This week I had the chance to play some of Bandai Namco’s upcoming titles at a press event in San Francisco. One of the biggest games I had the chance to play was SoulCalibur VI. Though still somewhat early in development (only six characters were playable on two stages), the game is looking to be quite a step up for the series as it enters the current console generation.
At first glance, everything about SoulCalibur VI is pleasantly familiar. The combat is still smooth and weighty, armor still shatters after taking enough of a beating, and the audacious narrator is still throwing out some wondrously melodramatic monologues before each match. It’s been a long time since we had some classic SoulCalibur to sink our teeth into, so this familiarity is quite welcome.
This is especially welcome because of the minor but enjoyable additions the game seems to have received since its last installment. Seemingly taking inspiration from the Tekken franchise, SoulCalibur VI has moments where, after using a Focus attack, two characters initiate a slow-mo face-off that, rather impressively, blends into the rest of the fight. The result of each clash was different and seemed to be influenced by rock-paper-scissors button inputs. These moments in battle added a cinematic element to each match without feeling forced, and I’m excited to learn more about them.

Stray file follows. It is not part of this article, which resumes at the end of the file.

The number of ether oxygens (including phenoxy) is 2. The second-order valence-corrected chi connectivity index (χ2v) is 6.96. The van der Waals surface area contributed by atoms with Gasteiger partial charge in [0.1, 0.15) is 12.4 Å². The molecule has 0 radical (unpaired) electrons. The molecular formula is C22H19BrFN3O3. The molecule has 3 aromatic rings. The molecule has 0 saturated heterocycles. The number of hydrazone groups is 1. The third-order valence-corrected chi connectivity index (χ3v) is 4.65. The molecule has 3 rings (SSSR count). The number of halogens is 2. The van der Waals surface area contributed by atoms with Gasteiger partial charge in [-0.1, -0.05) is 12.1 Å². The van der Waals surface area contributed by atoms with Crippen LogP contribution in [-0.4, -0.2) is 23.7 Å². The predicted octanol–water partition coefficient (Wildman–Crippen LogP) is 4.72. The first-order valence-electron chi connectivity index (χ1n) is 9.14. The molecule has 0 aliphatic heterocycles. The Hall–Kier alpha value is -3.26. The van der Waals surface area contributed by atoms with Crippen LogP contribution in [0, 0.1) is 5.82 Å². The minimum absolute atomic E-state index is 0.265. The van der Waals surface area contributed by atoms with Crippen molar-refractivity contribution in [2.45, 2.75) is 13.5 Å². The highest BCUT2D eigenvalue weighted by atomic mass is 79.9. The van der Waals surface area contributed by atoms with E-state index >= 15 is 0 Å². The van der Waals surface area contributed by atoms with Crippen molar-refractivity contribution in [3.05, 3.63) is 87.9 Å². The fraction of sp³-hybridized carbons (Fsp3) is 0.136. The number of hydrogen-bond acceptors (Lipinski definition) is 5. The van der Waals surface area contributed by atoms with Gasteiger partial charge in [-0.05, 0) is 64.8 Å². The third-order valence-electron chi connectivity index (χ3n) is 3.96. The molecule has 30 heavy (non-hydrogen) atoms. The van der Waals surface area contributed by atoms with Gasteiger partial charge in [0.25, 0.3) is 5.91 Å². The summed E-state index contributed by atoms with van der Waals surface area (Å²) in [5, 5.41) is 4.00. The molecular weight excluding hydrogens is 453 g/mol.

Transformations seem to be taking on a larger role than previously seen in the SoulCalibur series, as series regular Kilik and newcomer Groh both had easily accessible transformations that substantially changed their appearances and moveset. Kilik turned into some kind of dark version of himself with glowing scars and long hair, while Groh transformed into a glowing Godot-esque version of himself. Both of these forms seemed far more powerful than their regular selves, and could only stay transformed for a set period of time. I think having a variety of character transformations could add an entirely new feeling of energy into the series, so I’m looking forward to seeing if others in the roster receive similar transformations.
Overall, SoulCalibur VI is certainly off to a good start. The tried-and-true spirit and base mechanics of the series are present, while there are hints of change that could prove to be quite exciting for the series. If the full game can balance this feeling of old and new that I got from the demo, I think fans of the series would be in for a treat. Now we just need to wait for a guest character announcement.